IU stands for International Unit and is a standard and internationally accepted unit of measurement for vitamin A (and Beta-carotene), Vitamin D and Vitamin E. The remainder of vitamins and minerals are measured in milligrams (mg) or micrograms (mcg). Although IUs can be converted into mgs, most supplement labels, as well as food labels, will reflect the amount of these nutrients in IU.
The percent daily value is put forth and regulated by the FDA. It is based on a standard 2,000 calorie/day diet and should be used as a guideline to determine the amount of nutrients in a food or supplement.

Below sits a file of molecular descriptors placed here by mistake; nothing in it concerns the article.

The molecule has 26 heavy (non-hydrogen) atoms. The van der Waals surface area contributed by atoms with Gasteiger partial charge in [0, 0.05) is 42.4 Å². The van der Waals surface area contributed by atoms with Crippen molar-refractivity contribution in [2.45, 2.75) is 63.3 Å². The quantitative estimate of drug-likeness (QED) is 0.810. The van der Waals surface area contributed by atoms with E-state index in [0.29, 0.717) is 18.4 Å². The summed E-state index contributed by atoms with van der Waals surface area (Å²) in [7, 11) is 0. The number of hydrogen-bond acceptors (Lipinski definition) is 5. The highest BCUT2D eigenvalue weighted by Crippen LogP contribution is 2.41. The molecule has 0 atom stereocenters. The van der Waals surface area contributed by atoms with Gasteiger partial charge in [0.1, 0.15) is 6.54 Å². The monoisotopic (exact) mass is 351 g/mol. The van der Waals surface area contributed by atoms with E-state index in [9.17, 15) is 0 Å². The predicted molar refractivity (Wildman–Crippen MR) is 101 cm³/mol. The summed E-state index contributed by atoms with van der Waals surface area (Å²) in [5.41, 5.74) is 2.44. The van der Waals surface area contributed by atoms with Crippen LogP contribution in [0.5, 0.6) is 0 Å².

5% daily value indicates a source of low nutrient density
20% daily value indicates a source of high nutrient density
These numbers should be referenced in order take in an optimal amount of nutrients. You won't find a daily value for sugar and trans fats. These food sources include typical pastries and sweets (cookies, cakes, donuts, other fried confections) that are calorically dense but low in nutrients.
Supplement regulation is not the same as prescription and nonprescription drugs. They are put through a different set of regulations by the FDA via the Dietary Supplement Health and Education Act (DSHEA)
The dates indicated on our bottles are a guideline for optimal potency. An expired supplement may not be harmful, but it will not serve the purpose intended.